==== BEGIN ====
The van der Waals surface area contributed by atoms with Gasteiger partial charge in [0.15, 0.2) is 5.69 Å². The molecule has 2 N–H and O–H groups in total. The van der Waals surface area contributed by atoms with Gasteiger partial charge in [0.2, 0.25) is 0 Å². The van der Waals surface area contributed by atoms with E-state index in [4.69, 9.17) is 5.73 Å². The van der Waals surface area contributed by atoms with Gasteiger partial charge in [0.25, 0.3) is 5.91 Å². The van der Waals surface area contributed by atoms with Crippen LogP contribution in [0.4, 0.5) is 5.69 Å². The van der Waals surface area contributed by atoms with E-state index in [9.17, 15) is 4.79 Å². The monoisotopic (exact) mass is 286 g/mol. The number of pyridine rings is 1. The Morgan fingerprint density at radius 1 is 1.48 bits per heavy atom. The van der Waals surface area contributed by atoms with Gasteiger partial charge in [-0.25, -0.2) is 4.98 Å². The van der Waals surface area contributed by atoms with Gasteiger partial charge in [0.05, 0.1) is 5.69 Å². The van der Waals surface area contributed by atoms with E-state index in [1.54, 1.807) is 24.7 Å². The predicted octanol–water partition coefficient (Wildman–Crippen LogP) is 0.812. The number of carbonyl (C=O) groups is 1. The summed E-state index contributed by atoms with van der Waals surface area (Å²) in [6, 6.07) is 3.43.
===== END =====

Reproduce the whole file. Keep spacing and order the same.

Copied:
The van der Waals surface area contributed by atoms with Gasteiger partial charge in [0.15, 0.2) is 5.69 Å². The molecule has 2 N–H and O–H groups in total. The van der Waals surface area contributed by atoms with Gasteiger partial charge in [0.2, 0.25) is 0 Å². The van der Waals surface area contributed by atoms with E-state index in [4.69, 9.17) is 5.73 Å². The van der Waals surface area contributed by atoms with Gasteiger partial charge in [0.25, 0.3) is 5.91 Å². The van der Waals surface area contributed by atoms with Crippen LogP contribution in [0.4, 0.5) is 5.69 Å². The van der Waals surface area contributed by atoms with E-state index in [9.17, 15) is 4.79 Å². The monoisotopic (exact) mass is 286 g/mol. The number of pyridine rings is 1. The Morgan fingerprint density at radius 1 is 1.48 bits per heavy atom. The van der Waals surface area contributed by atoms with Gasteiger partial charge in [-0.25, -0.2) is 4.98 Å². The van der Waals surface area contributed by atoms with Gasteiger partial charge in [0.05, 0.1) is 5.69 Å². The van der Waals surface area contributed by atoms with E-state index in [1.54, 1.807) is 24.7 Å². The predicted octanol–water partition coefficient (Wildman–Crippen LogP) is 0.812. The number of carbonyl (C=O) groups is 1. The summed E-state index contributed by atoms with van der Waals surface area (Å²) in [6, 6.07) is 3.43.